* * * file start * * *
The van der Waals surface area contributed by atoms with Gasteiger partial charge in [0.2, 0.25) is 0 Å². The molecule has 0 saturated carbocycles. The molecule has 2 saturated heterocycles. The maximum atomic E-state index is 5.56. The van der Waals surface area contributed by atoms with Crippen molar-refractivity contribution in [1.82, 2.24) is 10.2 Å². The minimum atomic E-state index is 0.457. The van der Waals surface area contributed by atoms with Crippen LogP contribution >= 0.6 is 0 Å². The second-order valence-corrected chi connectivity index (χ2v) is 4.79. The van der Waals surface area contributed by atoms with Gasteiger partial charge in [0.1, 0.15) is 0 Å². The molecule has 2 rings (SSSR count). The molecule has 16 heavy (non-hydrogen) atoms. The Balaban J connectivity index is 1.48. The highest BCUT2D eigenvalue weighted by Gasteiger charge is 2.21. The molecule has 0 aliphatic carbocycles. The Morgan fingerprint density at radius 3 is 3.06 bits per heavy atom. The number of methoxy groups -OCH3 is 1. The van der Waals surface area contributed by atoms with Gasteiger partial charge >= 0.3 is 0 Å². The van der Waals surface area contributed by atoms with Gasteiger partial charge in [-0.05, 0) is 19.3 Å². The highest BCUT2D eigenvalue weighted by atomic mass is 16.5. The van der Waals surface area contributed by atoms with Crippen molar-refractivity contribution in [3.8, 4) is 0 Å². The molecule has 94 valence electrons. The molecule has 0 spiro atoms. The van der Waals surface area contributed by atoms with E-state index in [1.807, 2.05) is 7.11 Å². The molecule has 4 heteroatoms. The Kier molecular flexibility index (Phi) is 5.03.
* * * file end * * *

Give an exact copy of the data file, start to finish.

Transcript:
The van der Waals surface area contributed by atoms with Gasteiger partial charge in [0.2, 0.25) is 0 Å². The molecule has 0 saturated carbocycles. The molecule has 2 saturated heterocycles. The maximum atomic E-state index is 5.56. The van der Waals surface area contributed by atoms with Crippen molar-refractivity contribution in [1.82, 2.24) is 10.2 Å². The minimum atomic E-state index is 0.457. The van der Waals surface area contributed by atoms with Crippen LogP contribution >= 0.6 is 0 Å². The second-order valence-corrected chi connectivity index (χ2v) is 4.79. The van der Waals surface area contributed by atoms with Gasteiger partial charge in [0.1, 0.15) is 0 Å². The molecule has 2 rings (SSSR count). The molecule has 16 heavy (non-hydrogen) atoms. The Balaban J connectivity index is 1.48. The highest BCUT2D eigenvalue weighted by Gasteiger charge is 2.21. The molecule has 0 aliphatic carbocycles. The Morgan fingerprint density at radius 3 is 3.06 bits per heavy atom. The number of methoxy groups -OCH3 is 1. The van der Waals surface area contributed by atoms with Gasteiger partial charge >= 0.3 is 0 Å². The van der Waals surface area contributed by atoms with Gasteiger partial charge in [-0.05, 0) is 19.3 Å². The highest BCUT2D eigenvalue weighted by atomic mass is 16.5. The van der Waals surface area contributed by atoms with Crippen molar-refractivity contribution in [3.8, 4) is 0 Å². The molecule has 94 valence electrons. The molecule has 0 spiro atoms. The van der Waals surface area contributed by atoms with E-state index in [1.807, 2.05) is 7.11 Å². The molecule has 4 heteroatoms. The Kier molecular flexibility index (Phi) is 5.03.